A few weeks ago an article came out on the front page of the monthly newspaper. Much to our surprise the kid featured on the front was one of the students we know at the high school. Wow! Michael grabbed the paper and started reading the article; then, he threw the paper down in disgust. The article was about another organization that had a math contest to see who could do the most multiplication tables in a minute. This 14-year old, 8th grade Coloured boy won because he could do 34. It made the front page of the local paper. A local Coloured boy could do 34 single-digit multiplication problems in a minute.
Michael was indignant for quite a while. He began ranting about how our 5th graders are required to do at least 40 problems in a minute; how we were the first group in the area to even do math minutes; and how we should be getting more publicity for the work we do. It was quite a rant! I was upset also, but for a vastly different reason. First, why would something like this make it into the local paper? It was embarrassing. With drugs ravaging our townships, I understood the desire to want to promote something positive, but this was quite a stretch. Second, how could anyone think that this was front page material? Then, it dawned on me. It is not amazing that a kid can do single-digit multiplication. It is amazing that a kid whose skin color is not white can do single-digit multiplication. It is so amazing in this town that it is worthy of the front page of the paper. No white kids were a part of the contest because it would have been unfair. White kids can obviously outdo a child of color in a test of intellect.
To me this article and its pretend accolades further expose the racism that is still prevalent in South African culture today. My students and other children of color do not typically have the academic background of their white counterparts mostly because they don’t have their wealth. Their parents cannot afford for their children to go to school with current books, highly-skilled teachers, and adequate supplies. Our students are not exposed to anything that could be considered academically rigorous until they pass through our Learning Center doors. In their regular classes, they are taught to write neatly, but rarely do they have to use their minds to process information and come up with their own conclusions. Even after 15 years, we are still fighting with teachers about the proper way to divide so that the students consistently get the right answer!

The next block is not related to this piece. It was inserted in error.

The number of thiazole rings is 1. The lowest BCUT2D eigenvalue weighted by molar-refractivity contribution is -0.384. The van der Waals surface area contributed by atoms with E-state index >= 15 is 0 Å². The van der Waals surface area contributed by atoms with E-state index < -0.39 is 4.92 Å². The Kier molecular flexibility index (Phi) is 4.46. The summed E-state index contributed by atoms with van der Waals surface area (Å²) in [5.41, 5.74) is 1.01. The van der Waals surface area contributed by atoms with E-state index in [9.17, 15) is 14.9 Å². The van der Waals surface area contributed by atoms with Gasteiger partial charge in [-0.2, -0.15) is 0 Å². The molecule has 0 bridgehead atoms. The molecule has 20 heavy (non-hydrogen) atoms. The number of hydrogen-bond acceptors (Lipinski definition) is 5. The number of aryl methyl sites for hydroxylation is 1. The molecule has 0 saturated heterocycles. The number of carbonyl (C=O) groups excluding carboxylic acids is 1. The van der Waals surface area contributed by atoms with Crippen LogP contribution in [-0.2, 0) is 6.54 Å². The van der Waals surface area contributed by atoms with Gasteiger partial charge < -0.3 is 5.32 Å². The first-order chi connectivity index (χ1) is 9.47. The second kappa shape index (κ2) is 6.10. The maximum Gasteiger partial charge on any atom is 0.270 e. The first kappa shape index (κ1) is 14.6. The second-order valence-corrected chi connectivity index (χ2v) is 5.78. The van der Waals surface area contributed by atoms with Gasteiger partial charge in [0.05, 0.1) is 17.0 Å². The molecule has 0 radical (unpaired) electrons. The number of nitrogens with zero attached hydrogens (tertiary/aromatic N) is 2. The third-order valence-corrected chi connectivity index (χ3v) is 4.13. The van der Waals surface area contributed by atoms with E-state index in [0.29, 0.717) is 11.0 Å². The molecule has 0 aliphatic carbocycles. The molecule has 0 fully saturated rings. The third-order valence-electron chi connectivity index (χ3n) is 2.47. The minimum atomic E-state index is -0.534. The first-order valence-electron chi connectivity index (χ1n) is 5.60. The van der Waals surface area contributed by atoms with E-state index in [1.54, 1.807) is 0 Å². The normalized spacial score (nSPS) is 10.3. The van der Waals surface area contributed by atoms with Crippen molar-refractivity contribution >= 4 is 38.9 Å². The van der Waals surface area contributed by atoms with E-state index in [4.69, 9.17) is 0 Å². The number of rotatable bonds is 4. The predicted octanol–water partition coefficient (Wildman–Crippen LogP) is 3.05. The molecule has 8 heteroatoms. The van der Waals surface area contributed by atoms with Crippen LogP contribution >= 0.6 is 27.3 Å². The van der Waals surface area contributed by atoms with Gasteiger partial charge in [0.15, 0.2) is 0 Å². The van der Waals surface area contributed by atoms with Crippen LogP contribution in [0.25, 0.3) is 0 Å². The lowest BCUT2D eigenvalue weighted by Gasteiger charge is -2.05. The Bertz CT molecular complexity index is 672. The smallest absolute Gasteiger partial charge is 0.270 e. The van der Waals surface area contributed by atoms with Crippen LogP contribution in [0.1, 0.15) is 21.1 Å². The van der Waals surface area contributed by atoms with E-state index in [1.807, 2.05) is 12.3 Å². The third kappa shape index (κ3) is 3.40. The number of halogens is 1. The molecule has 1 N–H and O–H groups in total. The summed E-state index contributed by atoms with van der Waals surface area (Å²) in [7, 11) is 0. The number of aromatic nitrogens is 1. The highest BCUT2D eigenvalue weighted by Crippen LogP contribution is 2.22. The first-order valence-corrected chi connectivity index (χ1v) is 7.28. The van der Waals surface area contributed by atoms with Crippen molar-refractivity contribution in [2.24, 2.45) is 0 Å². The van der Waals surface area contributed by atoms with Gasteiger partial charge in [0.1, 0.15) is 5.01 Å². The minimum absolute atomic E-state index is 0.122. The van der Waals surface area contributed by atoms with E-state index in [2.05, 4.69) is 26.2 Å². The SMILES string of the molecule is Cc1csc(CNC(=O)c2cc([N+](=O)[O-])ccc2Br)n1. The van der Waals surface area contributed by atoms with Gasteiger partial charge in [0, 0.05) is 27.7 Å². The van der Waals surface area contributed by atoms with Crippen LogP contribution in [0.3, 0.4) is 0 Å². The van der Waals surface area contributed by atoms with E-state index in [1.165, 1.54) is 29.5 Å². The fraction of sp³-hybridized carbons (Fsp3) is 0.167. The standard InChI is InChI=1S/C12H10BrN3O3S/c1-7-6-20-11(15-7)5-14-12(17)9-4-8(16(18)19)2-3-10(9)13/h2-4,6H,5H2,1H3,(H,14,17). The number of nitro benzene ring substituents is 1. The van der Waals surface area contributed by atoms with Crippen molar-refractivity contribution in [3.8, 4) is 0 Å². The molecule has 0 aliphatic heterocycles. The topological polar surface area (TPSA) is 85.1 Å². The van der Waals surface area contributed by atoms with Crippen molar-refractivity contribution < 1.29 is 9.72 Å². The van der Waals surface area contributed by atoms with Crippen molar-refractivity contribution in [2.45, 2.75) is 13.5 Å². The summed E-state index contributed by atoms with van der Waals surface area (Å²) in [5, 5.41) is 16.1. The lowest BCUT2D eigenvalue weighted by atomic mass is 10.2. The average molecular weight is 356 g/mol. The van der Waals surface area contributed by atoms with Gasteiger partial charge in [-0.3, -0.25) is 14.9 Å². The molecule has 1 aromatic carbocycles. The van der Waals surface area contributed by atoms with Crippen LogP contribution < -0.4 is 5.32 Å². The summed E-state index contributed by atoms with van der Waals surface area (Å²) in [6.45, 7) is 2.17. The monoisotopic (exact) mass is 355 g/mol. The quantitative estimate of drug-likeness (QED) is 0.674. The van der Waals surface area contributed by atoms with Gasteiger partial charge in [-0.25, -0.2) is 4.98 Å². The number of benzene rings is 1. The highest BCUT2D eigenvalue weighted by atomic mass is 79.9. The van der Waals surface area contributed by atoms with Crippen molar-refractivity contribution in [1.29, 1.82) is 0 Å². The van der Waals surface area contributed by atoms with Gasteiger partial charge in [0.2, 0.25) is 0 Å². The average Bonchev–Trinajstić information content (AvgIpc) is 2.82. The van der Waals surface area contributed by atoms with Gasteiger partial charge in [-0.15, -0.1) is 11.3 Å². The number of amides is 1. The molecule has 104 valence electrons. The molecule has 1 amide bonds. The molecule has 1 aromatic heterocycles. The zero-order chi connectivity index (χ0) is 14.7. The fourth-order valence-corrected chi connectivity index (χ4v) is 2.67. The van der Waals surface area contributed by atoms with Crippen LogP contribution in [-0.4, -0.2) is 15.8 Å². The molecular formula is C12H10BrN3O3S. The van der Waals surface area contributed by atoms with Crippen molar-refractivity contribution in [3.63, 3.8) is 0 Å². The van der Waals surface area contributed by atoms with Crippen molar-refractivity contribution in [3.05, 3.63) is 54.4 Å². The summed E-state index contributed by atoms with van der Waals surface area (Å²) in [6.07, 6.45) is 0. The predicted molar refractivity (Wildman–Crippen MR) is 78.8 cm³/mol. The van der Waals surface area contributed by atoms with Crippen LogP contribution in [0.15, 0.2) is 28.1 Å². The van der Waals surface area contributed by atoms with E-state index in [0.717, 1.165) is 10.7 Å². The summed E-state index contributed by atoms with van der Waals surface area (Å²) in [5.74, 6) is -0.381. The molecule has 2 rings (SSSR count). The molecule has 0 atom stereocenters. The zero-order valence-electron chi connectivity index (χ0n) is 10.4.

All of this is true, but it is due to a lack of exposure not a lack of ability. Some white South Africans still think that children with darker skin do not have the intellect to process information, and that is why they do so poorly in white schools when given the opportunity to go there. I am here to testify that this is not the case. Students given the opportunity to go to a school of higher learning with greater standards cannot compete without the proper academic foundation. First, a child’s foundation has to be right, then it can be built upon. But, to praise a child in the 8th grade for doing 3rd grade work is not the right kind of encouragement; it is demeaning at best. Someone has to give children of color tasks that are difficult, expect them to do it correctly, then praise good work and critique the bad. This is the basic formula for any learning. However, lowering the standard and claiming that easy work is difficult is insulting.
We are here to raise the standard. One reason we want to start our own school is because we believe in these students. They are children like the rest. They have strong qualities and weak ones and need the thoughtful direction of the adults around them to grow in their strengths and build from their weaknesses. We don’t believe in fair being equal; however, we do believe in giving children the opportunity to try. Please pray with us that we will be able to build a school that will set the standard and serve as a model for what can be done in education in South Africa.